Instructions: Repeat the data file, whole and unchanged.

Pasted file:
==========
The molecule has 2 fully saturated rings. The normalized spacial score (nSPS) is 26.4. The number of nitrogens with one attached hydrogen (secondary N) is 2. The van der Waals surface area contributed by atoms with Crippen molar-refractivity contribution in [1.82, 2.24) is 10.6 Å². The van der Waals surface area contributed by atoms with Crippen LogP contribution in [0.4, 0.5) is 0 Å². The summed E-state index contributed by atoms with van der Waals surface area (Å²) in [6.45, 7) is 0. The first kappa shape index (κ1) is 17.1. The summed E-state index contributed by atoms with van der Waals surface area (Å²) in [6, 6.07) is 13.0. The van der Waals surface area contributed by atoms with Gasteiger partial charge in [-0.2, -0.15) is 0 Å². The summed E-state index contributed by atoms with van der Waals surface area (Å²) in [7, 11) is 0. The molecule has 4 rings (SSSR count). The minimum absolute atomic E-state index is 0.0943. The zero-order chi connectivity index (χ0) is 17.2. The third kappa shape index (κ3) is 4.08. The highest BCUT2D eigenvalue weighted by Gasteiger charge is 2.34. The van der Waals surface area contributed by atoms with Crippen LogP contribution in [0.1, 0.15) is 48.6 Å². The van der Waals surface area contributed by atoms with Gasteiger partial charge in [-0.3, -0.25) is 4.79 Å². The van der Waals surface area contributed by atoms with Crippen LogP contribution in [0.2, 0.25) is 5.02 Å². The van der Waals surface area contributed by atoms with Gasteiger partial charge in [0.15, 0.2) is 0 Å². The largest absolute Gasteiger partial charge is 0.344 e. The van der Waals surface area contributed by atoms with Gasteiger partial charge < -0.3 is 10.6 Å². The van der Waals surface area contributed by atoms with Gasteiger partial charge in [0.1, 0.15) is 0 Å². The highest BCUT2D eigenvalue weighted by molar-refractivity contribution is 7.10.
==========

The molecule has 2 fully saturated rings. The normalized spacial score (nSPS) is 26.4. The number of nitrogens with one attached hydrogen (secondary N) is 2. The van der Waals surface area contributed by atoms with Crippen molar-refractivity contribution in [1.82, 2.24) is 10.6 Å². The van der Waals surface area contributed by atoms with Crippen LogP contribution in [0.4, 0.5) is 0 Å². The summed E-state index contributed by atoms with van der Waals surface area (Å²) in [6.45, 7) is 0. The first kappa shape index (κ1) is 17.1. The summed E-state index contributed by atoms with van der Waals surface area (Å²) in [6, 6.07) is 13.0. The van der Waals surface area contributed by atoms with Gasteiger partial charge in [-0.2, -0.15) is 0 Å². The summed E-state index contributed by atoms with van der Waals surface area (Å²) in [7, 11) is 0. The molecule has 4 rings (SSSR count). The minimum absolute atomic E-state index is 0.0943. The zero-order chi connectivity index (χ0) is 17.2. The third kappa shape index (κ3) is 4.08. The highest BCUT2D eigenvalue weighted by Gasteiger charge is 2.34. The van der Waals surface area contributed by atoms with Crippen LogP contribution in [0.1, 0.15) is 48.6 Å². The van der Waals surface area contributed by atoms with Gasteiger partial charge in [-0.3, -0.25) is 4.79 Å². The van der Waals surface area contributed by atoms with Crippen LogP contribution in [0.2, 0.25) is 5.02 Å². The van der Waals surface area contributed by atoms with Gasteiger partial charge in [0.15, 0.2) is 0 Å². The largest absolute Gasteiger partial charge is 0.344 e. The van der Waals surface area contributed by atoms with Gasteiger partial charge < -0.3 is 10.6 Å². The van der Waals surface area contributed by atoms with Gasteiger partial charge in [0.1, 0.15) is 0 Å². The highest BCUT2D eigenvalue weighted by molar-refractivity contribution is 7.10.